For another sonic angle on the material, see also our previously-featured radio adaptations of “There Will Come Soft Rains” on Dimenson X and “The Veldt” on X Minus One — or you can hear Leonard Nimoy read both of them in the 1970s.)

And, finally, we observed that Tim Robbins has narrated a new audio version of Fahrenheit 451. It’s available on Audible.com. Here’s how you can get it for free with Audible’s 30-day free trial. Get more details on that here.

Some of the readings listed above appear in our collection, 550 Free Audio Books: Download Great Books for Free.

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Colin Marshall hosts and produces Notebook on Cities and Culture and writes essays on cities, language, Asia, and men’s style. He’s at work on a book about Los Angeles, A Los Angeles Primer. Follow him on Twitter at @colinmarshall or on Facebook.

Stephen Colbert Reads Ray Bradbury Classic Sci-Fi Story “The Veldt” is a post from: Open Culture. Follow us on Facebook, Twitter, and Google Plus, or get our Daily Email. And don't miss our big collections of Free Online Courses, Free Online Movies, Free eBooksFree Audio Books, Free Foreign Language Lessons, and MOOCs.

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Stephen Hawking Starts Posting on Facebook: Join His Quest to Explain What Makes the Universe Exist

Sun, 26 Oct 2014 - 2:34 pm

I have no idea whether there’s intelligent life out there in the universe. But we can at least confirm that there’s a little intelligent life on Facebook, seeing that Stephen Hawking, the world’s best known theoretical physicist, began posting there yesterday. His first status update reads:

I have always wondered what makes the universe exist. Time and space may forever be a mystery, but that has not stopped my pursuit. Our connections to one another have grown infinitely and now that I have the chance, I’m eager to share this journey with you. Be curious, I know I will forever be.

Welcome, and thank you for visiting my Facebook Page. -SH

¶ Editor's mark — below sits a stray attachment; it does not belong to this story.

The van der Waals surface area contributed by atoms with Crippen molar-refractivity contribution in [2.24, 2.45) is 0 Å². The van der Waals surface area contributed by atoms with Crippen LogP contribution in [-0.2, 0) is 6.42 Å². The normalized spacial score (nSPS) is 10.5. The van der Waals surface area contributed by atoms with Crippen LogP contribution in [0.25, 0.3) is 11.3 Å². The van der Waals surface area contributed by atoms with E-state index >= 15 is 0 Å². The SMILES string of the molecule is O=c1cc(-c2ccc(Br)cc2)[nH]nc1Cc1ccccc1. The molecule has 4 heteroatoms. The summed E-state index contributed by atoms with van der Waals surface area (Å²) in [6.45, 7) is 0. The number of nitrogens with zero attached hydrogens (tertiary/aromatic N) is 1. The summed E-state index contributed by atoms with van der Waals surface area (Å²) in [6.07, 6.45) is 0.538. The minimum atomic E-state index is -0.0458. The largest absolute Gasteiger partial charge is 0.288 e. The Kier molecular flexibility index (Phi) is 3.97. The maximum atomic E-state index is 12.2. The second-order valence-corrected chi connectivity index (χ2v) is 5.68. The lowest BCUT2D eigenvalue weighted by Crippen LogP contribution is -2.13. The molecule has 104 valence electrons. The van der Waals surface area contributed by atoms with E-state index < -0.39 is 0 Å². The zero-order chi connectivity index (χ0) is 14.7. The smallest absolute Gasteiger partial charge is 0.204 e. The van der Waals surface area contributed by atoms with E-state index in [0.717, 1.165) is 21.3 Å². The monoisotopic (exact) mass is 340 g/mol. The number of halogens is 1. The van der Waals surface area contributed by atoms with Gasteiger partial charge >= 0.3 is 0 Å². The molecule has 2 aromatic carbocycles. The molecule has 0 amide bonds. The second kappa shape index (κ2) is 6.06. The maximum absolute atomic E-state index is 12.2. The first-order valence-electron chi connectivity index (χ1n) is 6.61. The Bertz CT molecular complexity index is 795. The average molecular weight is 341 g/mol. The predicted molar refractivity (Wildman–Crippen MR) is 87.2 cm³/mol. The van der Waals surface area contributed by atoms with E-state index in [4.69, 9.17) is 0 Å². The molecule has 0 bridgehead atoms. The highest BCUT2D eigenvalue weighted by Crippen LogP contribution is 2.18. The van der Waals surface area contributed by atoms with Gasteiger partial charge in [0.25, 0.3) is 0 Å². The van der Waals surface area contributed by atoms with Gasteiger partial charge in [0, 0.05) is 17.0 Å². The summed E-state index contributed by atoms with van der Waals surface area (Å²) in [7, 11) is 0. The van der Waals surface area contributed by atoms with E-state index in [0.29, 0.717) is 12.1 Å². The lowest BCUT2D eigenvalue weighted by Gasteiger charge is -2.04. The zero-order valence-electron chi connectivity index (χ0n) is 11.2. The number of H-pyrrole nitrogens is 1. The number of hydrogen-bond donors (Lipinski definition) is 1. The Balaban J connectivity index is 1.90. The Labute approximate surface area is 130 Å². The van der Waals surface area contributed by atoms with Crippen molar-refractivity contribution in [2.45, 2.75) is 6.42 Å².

Join his official Facebook page here. And find/like the official Open Culture page here, where we make it easy to share our daily cultural posts with your family and friends.

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Stephen Hawking Starts Posting on Facebook: Join His Quest to Explain What Makes the Universe Exist is a post from: Open Culture. Follow us on Facebook, Twitter, and Google Plus, or get our Daily Email. And don't miss our big collections of Free Online Courses, Free Online Movies, Free eBooksFree Audio Books, Free Foreign Language Lessons, and MOOCs.

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Get the New 7-Minute Workout on Your Mobile Device: A Free App from The New York Times

Sun, 26 Oct 2014 - 11:35 am

The New York Times writes: “Ever since [we] published the Scientific 7-Minute Workout in May last year, readers have been writing and tweeting their requests for an updated, more advanced version. For them, the workout became too easy or humdrum, as tends to happen when exercises are repeated without variation. So here it is: a new, more technically demanding regimen, one that requires a couple of dumbbells but still takes only seven minutes.”

According to the Times, these short, intense, efficient workouts strengthen muscle groups throughout the upper body, lower body and torso. And they may well “produce greater gains than an hour or more of gentler exercise.” So if you don’t have a lot of free time….

The Times has notably made the workout available as a free web app that you can access on your phone, tablet or other mobile devices. The app “offers a step-by-step guide to both 7-minute workouts [the old and new ones], offering animated illustrations of the exercises, as well as a timer and audio cues to help you get the most out of your seven minutes.” Click here to access it.

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Get the New 7-Minute Workout on Your Mobile Device: A Free App from The New York Times is a post from: Open Culture. Follow us on Facebook, Twitter, and Google Plus, or get our Daily Email. And don't miss our big collections of Free Online Courses, Free Online Movies, Free eBooksFree Audio Books, Free Foreign Language Lessons, and MOOCs.

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Young Stanley Kubrick’s Noirish Pictures of Chicago, 1949

Sat, 25 Oct 2014 - 10:30 am

When Stanley Kubrick was a mere high school student in April 1945, just after FDR died, he snapped a picture of a news vendor framed on either side by posters announcing the president’s death. He was so excited by the picture that he skipped school to develop it and then marched right into the office of Look magazine. Photo editor Helen O’Brian offered to buy the photo for $25. Displaying his trademark cockiness, Kubrick told her that he wanted to see what price he could get from The New York Daily News. They only offered $10, so Kubrick went with Look. Within a few months, at the age of 17, Kubrick became a staff photographer for the publication.

Below you can see some photographs that Kubrick took in 1949 while on assignment in Chicago. Using the same noirish high-contrast, low-light look that marked his first three movies, he documented all different strata of society from floor traders, to lingerie models, to meat packers to impoverished African-American families. Click  on the images to view them in a larger format. Find a more extensive gallery of images here.